Otmar Szafnauer says Red Bull’s punishment ‘fits the crime’, wants F1 to move on

Sam Cooper
Alpine team principal Otmar Szafnauer. Austria July 2022.

Otmar Szafnauer surveys the grid in front of the Alpine of Esteban Ocon. Austria July 2022.

Otmar Szafnauer believes Red Bull’s budget-cap punishment “fits the crime” and wants to see the sport move on from the saga.

It was confirmed shortly before FP1 for the Mexican Grand Prix that Red Bull had been given a $7million fine and 10% reduction of their wind tunnel time as a result of a “minor” breach of the cost cap.

Aston Martin too were fined, but only $450k as a result of a procedural breach.

Other team bosses have been reacting to the punishments doled out and while McLaren’s Zak Brown wanted harsher penalties given in the future, Alpine’s Szafnauer believed it was a fair one.

“They are marginally over from what I can tell by reading all the releases and listening to Christian [Horner], but over is over,” Szafnauer, who was Aston Martin team principal in the year for which they have been fined, told Sky Sports F1.

“If we are a half kilogram underweight on track we are excluded from that particular race, so I believe the punishment is a good one.

“The process was followed. I’m happy both the FIA and Red Bull have come to their conclusion. They are happy to move forward and so are we.”

It was then put to the Romanian-American that Red Bull had not issued a public apology, but he said he was not too interested in that.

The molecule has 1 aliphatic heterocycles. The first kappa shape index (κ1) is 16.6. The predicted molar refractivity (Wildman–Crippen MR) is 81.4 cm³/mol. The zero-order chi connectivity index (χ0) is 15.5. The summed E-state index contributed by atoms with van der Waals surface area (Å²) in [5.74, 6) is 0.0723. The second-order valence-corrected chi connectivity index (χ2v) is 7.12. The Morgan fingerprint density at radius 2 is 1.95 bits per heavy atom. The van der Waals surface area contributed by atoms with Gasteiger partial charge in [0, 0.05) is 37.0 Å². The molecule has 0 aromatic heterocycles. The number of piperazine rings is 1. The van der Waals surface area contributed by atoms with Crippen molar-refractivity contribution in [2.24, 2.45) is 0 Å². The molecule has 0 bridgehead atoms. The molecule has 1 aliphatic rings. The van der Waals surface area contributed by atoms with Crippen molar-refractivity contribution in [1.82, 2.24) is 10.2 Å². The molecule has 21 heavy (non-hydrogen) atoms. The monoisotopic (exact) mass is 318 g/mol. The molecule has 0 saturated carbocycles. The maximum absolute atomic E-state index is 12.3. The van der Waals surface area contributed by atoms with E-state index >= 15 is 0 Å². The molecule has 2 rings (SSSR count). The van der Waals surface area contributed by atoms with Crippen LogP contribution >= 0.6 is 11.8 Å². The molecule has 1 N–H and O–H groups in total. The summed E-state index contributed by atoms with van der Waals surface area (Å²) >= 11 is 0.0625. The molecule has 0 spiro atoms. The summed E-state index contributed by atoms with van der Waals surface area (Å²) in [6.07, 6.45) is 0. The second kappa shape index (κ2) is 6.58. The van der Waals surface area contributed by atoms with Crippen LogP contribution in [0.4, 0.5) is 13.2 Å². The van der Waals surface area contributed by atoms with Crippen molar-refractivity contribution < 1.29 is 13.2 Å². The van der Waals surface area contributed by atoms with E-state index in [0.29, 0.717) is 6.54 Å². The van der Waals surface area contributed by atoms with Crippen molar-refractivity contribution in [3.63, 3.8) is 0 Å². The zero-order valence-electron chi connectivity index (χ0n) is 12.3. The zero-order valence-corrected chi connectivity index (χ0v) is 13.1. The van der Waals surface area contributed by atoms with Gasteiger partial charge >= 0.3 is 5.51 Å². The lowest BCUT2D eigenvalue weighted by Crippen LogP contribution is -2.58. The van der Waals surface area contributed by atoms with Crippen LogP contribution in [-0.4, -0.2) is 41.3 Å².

“Say all we had was a public apology, would that have been good enough? I don’t think so,” he said.

“For me, it’s not about apologising, it’s about understanding. It’s about having the punishment fit the crime and moving forward.”

Szafnauer also provided an insider’s perspective as to how much the wind tunnel time reduction would affect Red Bull and he said while it was “not insignificant”, it will not be crippling.

“It will have an impact but not a huge impact,” he said. “It’s more than 10 per cent between first and last already. We have a scale so it’s not insignificant, but it’s not to the point where it punishes you too much.”

A point Christian Horner has often made is the new process of a cost cap was always going to have teething issues and Szafnauer has also suggested as much. He said he and the Alpine team have installed a “buffer” in their budget estimations and believe as they get more experienced working with a cost cap, they will get closer to spending the exact amount.

“The more refined your processes are, your accounting processes, the closer you can get to the cap and feel comfortable you haven’t missed anything that will put you over,” he replied when asked how hard it is to stay under the cap.

“However, if your processes aren’t very refined, if you don’t have that fidelity, then what you have to do is give yourself a big enough margin that if you did make a mistake, you don’t go over that. That’s exactly what we do.

“So as we go on in time and we get more comfortable we’ll aim to be right on the cap, but today we are millions under just to have that buffer.

“We put in a buffer so we assure ourselves we are under. People make mistakes and you can make mistakes and it’s not malicious or it’s not intentional, but then to be able to sleep well at night, to say ‘we will be under’, we give ourselves that buffer and I think maybe some of the other teams do the same.”

Read more: Christian Horner calls for apology from Red Bull rivals over cost cap allegations